Why Voice Actors Should Be Themselves
So you can imagine how especially insulting it is when members of other communities take on those roles and represent themselves as part of that community when they are not. The interpretations of those roles further reinforce those stereotypes. For black actors, it can be interpreted as the equivalent to voice acting blackface. Often it’s troubling because the number of roles for minorities is already limited. When sent auditions, you have to read between the lines as to whether or not American Neutral includes you. For minority actors who are not African American or Latino, like Asian Americans or Native Americans, the roles in Voice Acting are almost non-existent.
Do You Have An Ethical Responsibility?
When you start getting into race and culture and role-playing, there start to be ethical and credibility questions. Overall, both topics have a lot of grey area. Who is to say who is allowed to play a role? Is there a committee? Should the guy who “sounds black” take on a role that was intended for a black actor? What are the ethical lines? Should you audition for roles that you can execute even when you are not a member of that community and what do you do once you have landed those roles?
Do you tell the client that you are really a British actor who just does a really good Guatemalan accent or do you continue doing the job and collect the check no one the wiser? Do the same rules apply when nonwhite actors take on roles that were probably meant for white actors? Why did the client or casting director want someone of a particular background to begin with? Was it just for the voice and the ability to connect to a specific community? Or was it to support a member of that community with a role that fit them; knowing that that community is underserved with appropriate acting roles? These are the grey areas and there are a lot more questions than there are answers.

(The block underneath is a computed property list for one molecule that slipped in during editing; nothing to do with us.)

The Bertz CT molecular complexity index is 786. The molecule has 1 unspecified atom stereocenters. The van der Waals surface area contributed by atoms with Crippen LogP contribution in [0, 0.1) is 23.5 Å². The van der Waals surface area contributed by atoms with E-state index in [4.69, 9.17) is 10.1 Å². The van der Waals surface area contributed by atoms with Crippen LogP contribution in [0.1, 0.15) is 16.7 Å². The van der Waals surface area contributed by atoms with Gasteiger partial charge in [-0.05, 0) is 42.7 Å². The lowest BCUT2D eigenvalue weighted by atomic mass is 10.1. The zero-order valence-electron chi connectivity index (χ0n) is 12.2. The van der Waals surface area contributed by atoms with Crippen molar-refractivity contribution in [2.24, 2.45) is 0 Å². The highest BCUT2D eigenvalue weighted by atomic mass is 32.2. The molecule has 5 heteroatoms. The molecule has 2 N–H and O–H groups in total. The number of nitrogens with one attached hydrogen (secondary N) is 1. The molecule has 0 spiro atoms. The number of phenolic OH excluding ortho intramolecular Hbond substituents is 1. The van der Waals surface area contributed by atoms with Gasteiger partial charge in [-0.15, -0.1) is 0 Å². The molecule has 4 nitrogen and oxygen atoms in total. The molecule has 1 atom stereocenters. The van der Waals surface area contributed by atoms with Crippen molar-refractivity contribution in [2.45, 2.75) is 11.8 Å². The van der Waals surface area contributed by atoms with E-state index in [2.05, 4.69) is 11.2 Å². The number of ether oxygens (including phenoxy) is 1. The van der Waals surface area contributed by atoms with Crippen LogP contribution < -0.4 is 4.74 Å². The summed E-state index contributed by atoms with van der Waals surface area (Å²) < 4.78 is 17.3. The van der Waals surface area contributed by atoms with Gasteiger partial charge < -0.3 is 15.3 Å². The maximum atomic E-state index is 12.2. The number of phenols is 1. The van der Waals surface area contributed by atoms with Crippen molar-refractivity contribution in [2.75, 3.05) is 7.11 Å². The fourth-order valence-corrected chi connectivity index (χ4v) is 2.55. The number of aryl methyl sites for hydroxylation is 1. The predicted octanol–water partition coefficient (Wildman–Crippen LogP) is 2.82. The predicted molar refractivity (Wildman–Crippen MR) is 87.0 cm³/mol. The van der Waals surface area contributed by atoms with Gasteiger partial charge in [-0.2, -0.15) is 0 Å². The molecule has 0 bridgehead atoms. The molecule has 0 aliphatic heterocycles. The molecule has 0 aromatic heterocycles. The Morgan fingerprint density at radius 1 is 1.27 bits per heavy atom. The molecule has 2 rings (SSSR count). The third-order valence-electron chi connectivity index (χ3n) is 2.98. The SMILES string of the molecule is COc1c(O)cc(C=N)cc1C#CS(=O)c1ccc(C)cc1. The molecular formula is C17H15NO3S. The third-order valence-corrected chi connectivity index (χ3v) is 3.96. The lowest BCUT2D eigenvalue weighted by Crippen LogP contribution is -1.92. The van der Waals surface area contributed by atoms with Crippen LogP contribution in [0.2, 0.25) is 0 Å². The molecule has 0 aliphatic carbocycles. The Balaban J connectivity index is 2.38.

Be Thoughtful And Respectful When Picking Voice Acting Roles
With all of this in mind, I default to the basic tenets that I have when discussing diversity in general. Be thoughtful in your decisions. Be mindful that these are issues that deal with self-identity and therefore they are highly emotional and can be hurtful. Respect the culture, regardless of what culture it is. Seek a deeper understanding of where people are coming from by asking as many people as possible about their perspectives. You may not get the answers you want to hear, but you will get the answers you need to hear. These topics are hard to confront. However, in a community as loving and accepting as the voiceover community, we can both confront and overcome them together and be an example to the rest of the country.